Lucknow: Uttar Pradesh police are a rejuvenated lot since the coronation of Chief Minister Yogi Adityanath, who has given them a free hand to target criminals and shoot them down, bypassing the process of law and courts. The cops are relishing this newfound freedom and are boasting on social media about the bullets they are pumping into criminals. Several tweets from Uttar Pradesh police officers elaborate the count of kills and captures over the last few months.
The equation was the other way around during the tenure of Akhilesh Yadav-led Samajwadi Party government, as policemen in the state were attacked 622 times. Even former Uttar Pradesh parliamentary affairs minister Mohammad Azam Khan had admitted in the state Assembly that police stations were attacked and ransacked and men in khaki were being targeted in different districts like Etawah, Auraiya and Lucknow.
The Uttar Police police, so far, has killed 23 and arrested 1,315 “criminals” in 528 encounters since 20 March. With 245 encounters, Meerut has witnessed the maximum action, according to the information provided by the DGP office. The Western Uttar Pradesh division of Meerut is considered a safe zone among criminals. As many as 122 policemen have also been injured during these encounters.
Another side of these rampant encounters came forth after Uttar Pradesh police killed alleged gangster Sumit Gurjar in Greater Noida on 3 October. The very next day, his family staged a protest in Noida against Uttar Pradesh police, claiming he was not an absconding criminal as police were making him out to be. They said he “was killed in a fake encounter after being picked up from near his home on 30 September.”
The police had earlier claimed that Gurjar and seven others were involved in a cash van robbery committed on 20 September. A reward of Rs 50,000 was announced on his arrest about a week before he was killed in “retaliatory fire”. The National Human Rights Commission (NHRC), taking suo moto cognisance of the matter, sought an explanation from the chief secretary and the DGP, Uttar Pradesh, on 5 October. The Commission made it clear that it would be a violation of human rights if the encounter is proved to be fake.
The NHRC, in a press release, stated: “Elimination of a criminal in such an unlawful manner can never send a good message to a civilised society. As has been emphasised time and again, the police do not have a right to take away the life of a human being. It is not the lawful way to deal with criminals.”
— CM Office, GoUP (@CMOfficeUP) September 19, 2017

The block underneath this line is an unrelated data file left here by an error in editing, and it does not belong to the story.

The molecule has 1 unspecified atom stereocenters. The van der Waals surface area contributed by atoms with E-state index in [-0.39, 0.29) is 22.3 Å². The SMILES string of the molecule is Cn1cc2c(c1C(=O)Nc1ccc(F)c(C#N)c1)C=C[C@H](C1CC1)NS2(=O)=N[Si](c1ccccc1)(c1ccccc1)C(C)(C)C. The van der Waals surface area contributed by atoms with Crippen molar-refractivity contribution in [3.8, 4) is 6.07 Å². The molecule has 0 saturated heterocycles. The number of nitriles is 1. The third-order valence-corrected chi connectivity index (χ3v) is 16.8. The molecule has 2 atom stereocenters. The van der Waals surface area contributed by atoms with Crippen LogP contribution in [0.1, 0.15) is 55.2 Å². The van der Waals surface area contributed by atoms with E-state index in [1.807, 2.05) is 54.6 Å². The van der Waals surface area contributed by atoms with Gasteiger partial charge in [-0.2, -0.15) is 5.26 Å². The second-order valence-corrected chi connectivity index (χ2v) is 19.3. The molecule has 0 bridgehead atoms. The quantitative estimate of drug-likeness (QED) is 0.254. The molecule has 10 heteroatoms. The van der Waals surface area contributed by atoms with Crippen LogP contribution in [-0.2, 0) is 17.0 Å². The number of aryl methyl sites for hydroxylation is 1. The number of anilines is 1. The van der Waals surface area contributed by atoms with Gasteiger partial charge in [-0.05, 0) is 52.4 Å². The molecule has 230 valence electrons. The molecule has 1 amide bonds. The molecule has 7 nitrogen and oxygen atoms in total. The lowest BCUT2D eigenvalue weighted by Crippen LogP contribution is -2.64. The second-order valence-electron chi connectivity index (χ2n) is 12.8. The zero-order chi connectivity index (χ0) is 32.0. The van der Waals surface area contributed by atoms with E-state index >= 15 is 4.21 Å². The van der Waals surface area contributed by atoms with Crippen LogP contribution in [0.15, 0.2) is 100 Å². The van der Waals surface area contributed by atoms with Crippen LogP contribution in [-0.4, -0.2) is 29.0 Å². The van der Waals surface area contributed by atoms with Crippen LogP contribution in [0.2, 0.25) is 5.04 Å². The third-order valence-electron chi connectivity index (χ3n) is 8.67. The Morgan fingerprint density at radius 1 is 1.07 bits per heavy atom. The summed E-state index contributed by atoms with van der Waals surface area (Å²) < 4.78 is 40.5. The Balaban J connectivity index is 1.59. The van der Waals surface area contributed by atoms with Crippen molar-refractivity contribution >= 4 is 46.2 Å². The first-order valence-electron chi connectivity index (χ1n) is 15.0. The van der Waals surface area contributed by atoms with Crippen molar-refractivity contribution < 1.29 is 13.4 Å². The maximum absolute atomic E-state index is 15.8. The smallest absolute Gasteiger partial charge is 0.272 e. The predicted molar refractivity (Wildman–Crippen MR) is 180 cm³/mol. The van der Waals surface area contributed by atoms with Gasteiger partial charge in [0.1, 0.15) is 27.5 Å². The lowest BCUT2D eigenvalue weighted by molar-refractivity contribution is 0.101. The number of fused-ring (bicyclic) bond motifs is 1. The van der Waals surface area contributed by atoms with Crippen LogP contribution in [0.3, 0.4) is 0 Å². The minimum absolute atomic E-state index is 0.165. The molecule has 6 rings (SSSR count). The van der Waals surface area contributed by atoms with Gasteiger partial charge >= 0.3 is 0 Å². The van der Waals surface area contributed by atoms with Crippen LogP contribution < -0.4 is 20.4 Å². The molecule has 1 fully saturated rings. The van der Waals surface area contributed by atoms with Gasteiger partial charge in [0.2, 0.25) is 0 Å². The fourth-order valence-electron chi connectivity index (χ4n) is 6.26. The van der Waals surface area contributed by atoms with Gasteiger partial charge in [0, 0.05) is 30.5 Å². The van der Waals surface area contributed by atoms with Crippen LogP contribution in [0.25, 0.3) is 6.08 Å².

Prior to this episode, the Commonwealth Human Rights Initiative (CHRI) on 19 September, drew the attention of the Uttar Pradesh government to Supreme Court and NHRC guidelines, referring to the spate of “encounter deaths” of alleged criminals. “While we recognise the criminal elements the police are up against, the police and political leadership must insist that all policing functions within the law. Without this, we lose the difference between the law and the outlaw,” said Devika Prasad, coordinator, Police Reforms Programme, CHRI.
In 2014, the Supreme Court in People’s Union for Civil Liberties (PUCL) versus the Government of Maharashtra, had issued a set of guidelines, which make it mandatory for a magistrate to investigate so-called encounter deaths to ensure that an independent and unbiased probe is conducted in such cases. The apex court also noted that the officers concerned must not be recommended for out-of-turn promotions or awards until their gallantry is established beyond doubt.
While the Uttar Pradesh police are religiously following their chief minister’s edict, a recent RTI application filed with the NHRC reveals that 455 cases of alleged fake encounters by the police have been registered with the Commission from Uttar Pradesh alone between 2005 and 30 September, 2017. The countrywide count of alleged fake encounter cases registered with the NHRC for the same period is at 1,241.
Another query under this RTI filed by LK Khurana of Meerut reveals that as many as 2,62,625 cases have been registered by the Commission against Uttar Pradesh police personnel in the aforementioned period.
The Uttar Pradesh police, however, seem to be content with their trigger-happy approach towards dacoits and burglars, which steals from these criminals a chance to spend time behind bars and correct their ways.
“All these encounters have been done in the interest of the society as per the instruction of the state government. Encounters happen, they are not planned. Our first priority is always to arrest the criminals. It is an aggressive and proactive approach towards the criminals who are spreading fear in the society,” says additional director general for law and order, Uttar Pradesh, Anand Kumar. “These encounters have jolted the criminals.”
The method also seems to be finding a positive response from a large section of the public in the state. Parimal Dwivedi, a Lucknow-based human rights activist, says one must also consider the circumstances under which the police resort to killing.
“I do not promote the killings, but we should also consider the fact that the main reason behind these encounters is to establish fear among criminals in this state,” he says.